One brand. Two audiences?

So Marks & Spencer’s (M&S) profits have fallen again in the first six months of its financial year. This is not an unfamiliar story. The 135 year old High Street retailer has been declining in size for a number of years, culminating in its relegation from the FTSE 100 in September.

So Marks & Spencer’s (M&S) profits have fallen again in the first six months of its financial year. This is not an unfamiliar story. The 135 year old High Street retailer has been declining in size for a number of years, culminating in its relegation from the FTSE 100 in September.

But another part of the story has also remained consistent. Clothes (and homeware) sales may be down, but food sales – once again – are up.

There have been a number of different reasons given for the slide in clothes sales – from supply chain issues and tough competition, to “too many slow moving lines”.

But what no one seems to mention is brand.

Yesterday I visited M&S’s new-format food store in Clapham, which opened 6 weeks ago. And let me tell you, this Soho House frequenting 30-something urbanite loved it. The glitterball pizza oven; the ethical coffee bar; the fresh herbs grown in store via a vertical farming unit. The store’s contemporary style and artistically lit food isles made me feel like I was shopping inside a movie.

So did I care that my few bits of shopping which didn’t really add up to a meal cost over £20? Of course I didn’t. I’d had such a positive brand experience that I was firmly deposited into the cosy comfort of M&S’s culinary grasp. And with food sales up almost 1%, there are clearly many other people who feel the same way.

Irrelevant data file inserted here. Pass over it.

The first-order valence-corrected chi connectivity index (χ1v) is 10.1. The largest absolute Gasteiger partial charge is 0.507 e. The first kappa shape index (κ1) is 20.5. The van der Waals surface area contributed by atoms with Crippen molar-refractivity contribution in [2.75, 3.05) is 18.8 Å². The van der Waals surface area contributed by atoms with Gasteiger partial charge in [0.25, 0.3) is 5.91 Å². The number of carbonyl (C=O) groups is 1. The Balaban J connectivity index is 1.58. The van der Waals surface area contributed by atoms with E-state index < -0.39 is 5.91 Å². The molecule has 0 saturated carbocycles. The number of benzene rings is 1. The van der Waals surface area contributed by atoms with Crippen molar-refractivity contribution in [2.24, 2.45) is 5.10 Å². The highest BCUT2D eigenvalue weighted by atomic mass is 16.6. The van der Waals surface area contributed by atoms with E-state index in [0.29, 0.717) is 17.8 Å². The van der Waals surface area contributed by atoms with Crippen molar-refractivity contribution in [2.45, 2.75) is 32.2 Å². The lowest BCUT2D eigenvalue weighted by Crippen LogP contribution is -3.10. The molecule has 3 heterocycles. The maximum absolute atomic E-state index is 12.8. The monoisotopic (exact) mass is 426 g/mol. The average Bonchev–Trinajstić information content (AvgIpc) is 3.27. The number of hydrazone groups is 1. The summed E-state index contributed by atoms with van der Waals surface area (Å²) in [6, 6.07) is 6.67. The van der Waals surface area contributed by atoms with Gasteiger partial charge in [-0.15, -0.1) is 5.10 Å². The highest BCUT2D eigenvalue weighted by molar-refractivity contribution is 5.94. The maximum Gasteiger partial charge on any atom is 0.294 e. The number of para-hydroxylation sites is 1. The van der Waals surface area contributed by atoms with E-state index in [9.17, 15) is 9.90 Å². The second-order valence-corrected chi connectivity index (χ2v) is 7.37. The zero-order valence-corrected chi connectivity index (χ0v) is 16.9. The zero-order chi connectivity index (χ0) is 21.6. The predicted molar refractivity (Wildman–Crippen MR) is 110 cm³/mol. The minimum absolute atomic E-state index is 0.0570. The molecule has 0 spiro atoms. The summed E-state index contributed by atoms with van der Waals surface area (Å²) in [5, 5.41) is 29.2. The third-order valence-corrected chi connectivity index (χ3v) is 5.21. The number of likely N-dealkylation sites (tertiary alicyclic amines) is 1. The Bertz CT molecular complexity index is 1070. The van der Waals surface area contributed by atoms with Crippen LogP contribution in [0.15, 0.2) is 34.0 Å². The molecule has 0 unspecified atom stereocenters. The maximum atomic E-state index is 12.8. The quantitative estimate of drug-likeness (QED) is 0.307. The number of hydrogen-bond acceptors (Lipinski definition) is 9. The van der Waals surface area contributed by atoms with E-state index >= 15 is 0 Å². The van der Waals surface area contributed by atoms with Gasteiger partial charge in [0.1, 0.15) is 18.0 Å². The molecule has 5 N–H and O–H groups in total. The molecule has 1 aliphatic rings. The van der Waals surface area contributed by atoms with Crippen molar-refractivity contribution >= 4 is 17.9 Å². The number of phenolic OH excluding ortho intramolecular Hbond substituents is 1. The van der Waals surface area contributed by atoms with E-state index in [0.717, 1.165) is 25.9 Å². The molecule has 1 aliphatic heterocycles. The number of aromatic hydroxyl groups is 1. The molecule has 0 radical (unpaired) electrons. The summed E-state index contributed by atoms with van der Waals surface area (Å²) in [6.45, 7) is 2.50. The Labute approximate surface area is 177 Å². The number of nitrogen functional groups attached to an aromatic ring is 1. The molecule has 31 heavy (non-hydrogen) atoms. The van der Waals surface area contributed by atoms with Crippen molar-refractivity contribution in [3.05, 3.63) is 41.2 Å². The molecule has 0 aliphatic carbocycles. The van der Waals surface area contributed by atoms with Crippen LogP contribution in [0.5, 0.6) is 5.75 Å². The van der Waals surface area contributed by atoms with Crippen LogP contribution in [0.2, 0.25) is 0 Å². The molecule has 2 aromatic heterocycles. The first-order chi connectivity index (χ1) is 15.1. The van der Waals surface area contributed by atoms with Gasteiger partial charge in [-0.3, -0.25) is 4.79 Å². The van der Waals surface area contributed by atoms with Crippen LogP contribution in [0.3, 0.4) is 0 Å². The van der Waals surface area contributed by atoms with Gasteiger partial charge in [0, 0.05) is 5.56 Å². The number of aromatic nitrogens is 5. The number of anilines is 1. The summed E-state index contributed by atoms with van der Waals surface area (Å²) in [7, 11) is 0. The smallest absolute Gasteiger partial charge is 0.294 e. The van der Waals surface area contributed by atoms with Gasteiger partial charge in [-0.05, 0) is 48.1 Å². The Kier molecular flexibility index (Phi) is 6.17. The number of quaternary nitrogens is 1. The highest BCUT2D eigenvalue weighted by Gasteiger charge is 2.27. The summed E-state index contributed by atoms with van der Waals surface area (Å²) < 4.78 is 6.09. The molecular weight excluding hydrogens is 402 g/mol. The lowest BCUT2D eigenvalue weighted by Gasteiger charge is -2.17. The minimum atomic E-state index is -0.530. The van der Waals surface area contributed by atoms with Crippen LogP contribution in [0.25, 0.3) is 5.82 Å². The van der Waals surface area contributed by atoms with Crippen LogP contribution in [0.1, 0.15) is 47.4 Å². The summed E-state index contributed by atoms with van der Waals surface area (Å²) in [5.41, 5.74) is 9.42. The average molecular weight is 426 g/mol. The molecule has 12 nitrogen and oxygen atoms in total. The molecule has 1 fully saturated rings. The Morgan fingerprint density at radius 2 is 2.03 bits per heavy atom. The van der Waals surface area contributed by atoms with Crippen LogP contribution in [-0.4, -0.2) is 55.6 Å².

When it comes to food, the brand has a very specific target audience – affluent, time poor individuals who are generally well educated and aware of current issues; people who are prepared to spend more to feel good – whether that’s through product quality, ease of cooking, treat-like status or sustainability.

Of course M&S is a single brand so logically the retailer must be targeting the same consumer audience with their clothes too, right?

Well, apparently this winter season’s clothing range offers a “better value product.” Sorry, but how does that appeal to people prepared to spend more to feel good?

In our current economic climate, of course brands that compete on price can do well – Primark is a great example of this. But so are Aldi and Lidl, and M&S isn’t trying to compete with them.

I understand that M&S has a reputation for sensible clothes, and that trying to break into the more high end fashion market is a gargantuan task. But what they’re doing now clearly isn’t working – so maybe it’s time for a different vision.

My rallying cry to this much loved brand is to apply your success in food to the other areas of your business. Try listening to your food customers, because their brand loyalty is already there.

unsplash-logoChantal Garnier

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